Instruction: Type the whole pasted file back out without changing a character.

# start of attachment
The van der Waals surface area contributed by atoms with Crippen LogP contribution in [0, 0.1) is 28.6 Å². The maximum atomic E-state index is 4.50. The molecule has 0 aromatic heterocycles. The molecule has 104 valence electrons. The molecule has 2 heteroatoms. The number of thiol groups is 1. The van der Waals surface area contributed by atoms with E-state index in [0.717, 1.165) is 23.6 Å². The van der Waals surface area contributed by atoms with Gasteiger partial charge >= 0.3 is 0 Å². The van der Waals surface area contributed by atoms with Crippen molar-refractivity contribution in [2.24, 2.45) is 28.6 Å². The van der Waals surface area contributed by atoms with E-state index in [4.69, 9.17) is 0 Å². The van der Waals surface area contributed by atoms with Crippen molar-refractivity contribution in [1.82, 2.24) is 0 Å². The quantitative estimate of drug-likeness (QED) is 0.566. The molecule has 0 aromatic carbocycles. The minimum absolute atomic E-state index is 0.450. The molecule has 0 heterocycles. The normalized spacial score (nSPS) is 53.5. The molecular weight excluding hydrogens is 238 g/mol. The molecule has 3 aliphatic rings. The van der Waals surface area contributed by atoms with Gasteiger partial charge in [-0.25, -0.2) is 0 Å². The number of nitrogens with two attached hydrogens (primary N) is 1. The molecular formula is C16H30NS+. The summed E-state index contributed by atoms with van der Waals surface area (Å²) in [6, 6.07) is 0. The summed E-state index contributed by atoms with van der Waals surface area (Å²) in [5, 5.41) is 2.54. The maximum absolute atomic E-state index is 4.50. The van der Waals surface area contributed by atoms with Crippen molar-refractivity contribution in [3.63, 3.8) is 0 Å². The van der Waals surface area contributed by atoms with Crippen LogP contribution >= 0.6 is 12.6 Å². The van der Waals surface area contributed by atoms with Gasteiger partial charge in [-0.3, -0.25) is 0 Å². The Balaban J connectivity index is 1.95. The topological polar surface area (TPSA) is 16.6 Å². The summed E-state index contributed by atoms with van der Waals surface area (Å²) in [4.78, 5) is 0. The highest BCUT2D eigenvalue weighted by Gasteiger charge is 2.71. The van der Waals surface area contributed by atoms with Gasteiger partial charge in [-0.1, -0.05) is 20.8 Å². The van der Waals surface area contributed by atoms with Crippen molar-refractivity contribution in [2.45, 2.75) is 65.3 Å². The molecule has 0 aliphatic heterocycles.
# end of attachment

The van der Waals surface area contributed by atoms with Crippen LogP contribution in [0, 0.1) is 28.6 Å². The maximum atomic E-state index is 4.50. The molecule has 0 aromatic heterocycles. The molecule has 104 valence electrons. The molecule has 2 heteroatoms. The number of thiol groups is 1. The van der Waals surface area contributed by atoms with E-state index in [0.717, 1.165) is 23.6 Å². The van der Waals surface area contributed by atoms with Gasteiger partial charge >= 0.3 is 0 Å². The van der Waals surface area contributed by atoms with Crippen molar-refractivity contribution in [2.24, 2.45) is 28.6 Å². The van der Waals surface area contributed by atoms with E-state index in [4.69, 9.17) is 0 Å². The van der Waals surface area contributed by atoms with Crippen molar-refractivity contribution in [1.82, 2.24) is 0 Å². The quantitative estimate of drug-likeness (QED) is 0.566. The molecule has 0 aromatic carbocycles. The minimum absolute atomic E-state index is 0.450. The molecule has 0 heterocycles. The normalized spacial score (nSPS) is 53.5. The molecular weight excluding hydrogens is 238 g/mol. The molecule has 3 aliphatic rings. The van der Waals surface area contributed by atoms with Gasteiger partial charge in [-0.25, -0.2) is 0 Å². The number of nitrogens with two attached hydrogens (primary N) is 1. The molecular formula is C16H30NS+. The summed E-state index contributed by atoms with van der Waals surface area (Å²) in [6, 6.07) is 0. The summed E-state index contributed by atoms with van der Waals surface area (Å²) in [5, 5.41) is 2.54. The maximum absolute atomic E-state index is 4.50. The van der Waals surface area contributed by atoms with Crippen molar-refractivity contribution in [3.63, 3.8) is 0 Å². The van der Waals surface area contributed by atoms with Crippen LogP contribution >= 0.6 is 12.6 Å². The van der Waals surface area contributed by atoms with Gasteiger partial charge in [-0.3, -0.25) is 0 Å². The Balaban J connectivity index is 1.95. The topological polar surface area (TPSA) is 16.6 Å². The summed E-state index contributed by atoms with van der Waals surface area (Å²) in [4.78, 5) is 0. The highest BCUT2D eigenvalue weighted by Gasteiger charge is 2.71. The van der Waals surface area contributed by atoms with Gasteiger partial charge in [-0.1, -0.05) is 20.8 Å². The van der Waals surface area contributed by atoms with Crippen molar-refractivity contribution in [2.45, 2.75) is 65.3 Å². The molecule has 0 aliphatic heterocycles.